My 15 month old daughter has been placed on the antibiotic Septra, long term, due to a urinary tract infection (UTI). She had a renal ultrasound and it showed her kidneys were not in the normal size range. One was a lot smaller than the other. I’m concerned about Septra. I was told that sulfa drugs cause nephrotoxicity (ed. — kidney damage). Is this true? Is there an alternative antibiotic? The UTI was caused by E. coli resistant to Amoxicillin.
Thank you for your time.
Kristie Brown – Japan
Dr. Greene’s Answer:
Prevention of kidney damage is an excellent reason for a child to be on long-term antibiotics, even in this day when we are doing everything we can to avoid unnecessary antibiotic use. I will tell you about Septra and some alternatives.
Septra and Bactrim are both brand names for a combination antibiotic called trimethoprim-sulfamethoxazole. This antibiotic is in widespread use. In children, the most common uses are for ear infections and urinary tract infections. It also has a role in the treatment of chronic bronchitis, traveler’s diarrhea, shigella, and in both the treatment and prevention of pneumocystis carinii pneumonia.
We all need folic acid (a B-complex vitamin) to survive. Most bacteria must manufacture their own supply of folic acid or folate. Animals (and some bacteria) depend on outside sources of folic acid, getting what they need from what they eat. Trimethoprim and sulfamethoxazole are both compounds that block the internal production of folic acid. Thus these compounds are relatively safe for humans, yet lethal to many bacteria. The combination product, Septra, is far more effective than either ingredient alone.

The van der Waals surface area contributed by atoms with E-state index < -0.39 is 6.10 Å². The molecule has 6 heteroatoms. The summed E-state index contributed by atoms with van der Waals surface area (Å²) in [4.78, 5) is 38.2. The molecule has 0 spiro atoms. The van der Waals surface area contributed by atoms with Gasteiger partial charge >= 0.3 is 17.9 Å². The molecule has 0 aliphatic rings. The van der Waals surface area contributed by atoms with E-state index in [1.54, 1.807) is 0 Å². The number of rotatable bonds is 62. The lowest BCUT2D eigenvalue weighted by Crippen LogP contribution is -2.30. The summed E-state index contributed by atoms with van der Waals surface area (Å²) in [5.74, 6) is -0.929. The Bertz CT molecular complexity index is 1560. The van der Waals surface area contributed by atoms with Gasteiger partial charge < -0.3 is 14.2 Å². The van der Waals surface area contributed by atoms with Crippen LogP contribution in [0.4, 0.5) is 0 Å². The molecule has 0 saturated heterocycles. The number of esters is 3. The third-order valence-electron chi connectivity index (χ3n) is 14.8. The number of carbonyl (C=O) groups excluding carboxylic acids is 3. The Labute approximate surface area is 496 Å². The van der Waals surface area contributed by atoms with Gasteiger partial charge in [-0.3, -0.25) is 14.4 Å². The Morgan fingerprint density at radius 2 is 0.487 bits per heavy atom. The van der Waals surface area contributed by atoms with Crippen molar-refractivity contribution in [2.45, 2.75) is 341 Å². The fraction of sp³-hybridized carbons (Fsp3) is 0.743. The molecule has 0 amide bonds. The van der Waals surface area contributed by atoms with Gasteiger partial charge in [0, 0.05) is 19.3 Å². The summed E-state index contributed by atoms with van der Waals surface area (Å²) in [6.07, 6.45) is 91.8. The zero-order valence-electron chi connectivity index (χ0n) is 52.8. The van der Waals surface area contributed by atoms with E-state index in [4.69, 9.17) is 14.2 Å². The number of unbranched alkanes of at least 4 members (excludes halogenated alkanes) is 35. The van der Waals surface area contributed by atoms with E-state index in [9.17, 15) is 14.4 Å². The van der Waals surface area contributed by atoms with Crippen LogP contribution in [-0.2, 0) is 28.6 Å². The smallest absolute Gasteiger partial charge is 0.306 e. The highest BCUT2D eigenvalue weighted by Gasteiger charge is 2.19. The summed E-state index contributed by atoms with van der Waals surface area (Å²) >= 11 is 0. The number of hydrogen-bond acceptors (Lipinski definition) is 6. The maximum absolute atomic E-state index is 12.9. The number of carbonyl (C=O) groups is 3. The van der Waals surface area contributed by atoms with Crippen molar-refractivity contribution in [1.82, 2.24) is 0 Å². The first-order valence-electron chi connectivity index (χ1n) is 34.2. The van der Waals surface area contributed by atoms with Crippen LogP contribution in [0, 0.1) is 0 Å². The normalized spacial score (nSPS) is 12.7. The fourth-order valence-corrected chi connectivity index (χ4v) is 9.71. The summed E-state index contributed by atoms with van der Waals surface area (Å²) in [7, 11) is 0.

The sulfamethoxazole component of Septra is a sulfa (or sulfur containing) drug. It causes fewer side effects than the other sulfa drugs, but its side effects should be respected.
The most common significant adverse effects are allergic skin reactions. Most of these are mild, but occasionally they are quite severe. Septra should be discontinued at the first sign of a skin rash. Excess sun exposure should be avoided by anyone taking Septra.
Other side effects have been reported in virtually every organ system in the body, but in your daughter’s situation the concern would be about kidney problems. Sulfa drugs may precipitate in the urine, producing crystals that can cause bleeding, urinary obstruction, or kidney damage. This is best prevented by using the most soluble of the more than 150 different sulfa drugs (such as the sulfamethoxazole in Septra) and by drinking lots of fluids while on the medication.
Allergic kidney damage can also occur, underscoring the need to stop taking Septra at the first signs of an allergic skin rash. When Septra is used on an ongoing basis, occasional blood and urine testing (a urinalysis, CBC, BUN, and creatinine) can detect early signs of problems.
Most adverse reactions occur with larger treatment doses of Septra rather than the small doses used to prevent urinary tract infections (J Urol, 2004; 172: 448-53). Thus, Septra is a common antibiotic choice in situations like that of your daughter.
Septra should not be used in children with folate deficiency. Also, it interacts with Dilantin, with methotrexate, and with anticoagulant medications; it should be used cautiously if these other drugs are being taken. Septra should not be used in children under 2 months of age. I would also think twice before using it for children who have severe allergies or asthma.
I prefer two alternatives, Keflex (cephalexin) or Macrodantin (nitrofurantoin). They are commonly used both for the active treatment and long-term prevention of urinary tract infections. They are each more effective than Septra against the bacteria where I live. They are also even safer than Septra, although each carries risks of its own.
It seems we must balance risks and benefits for almost everything we do!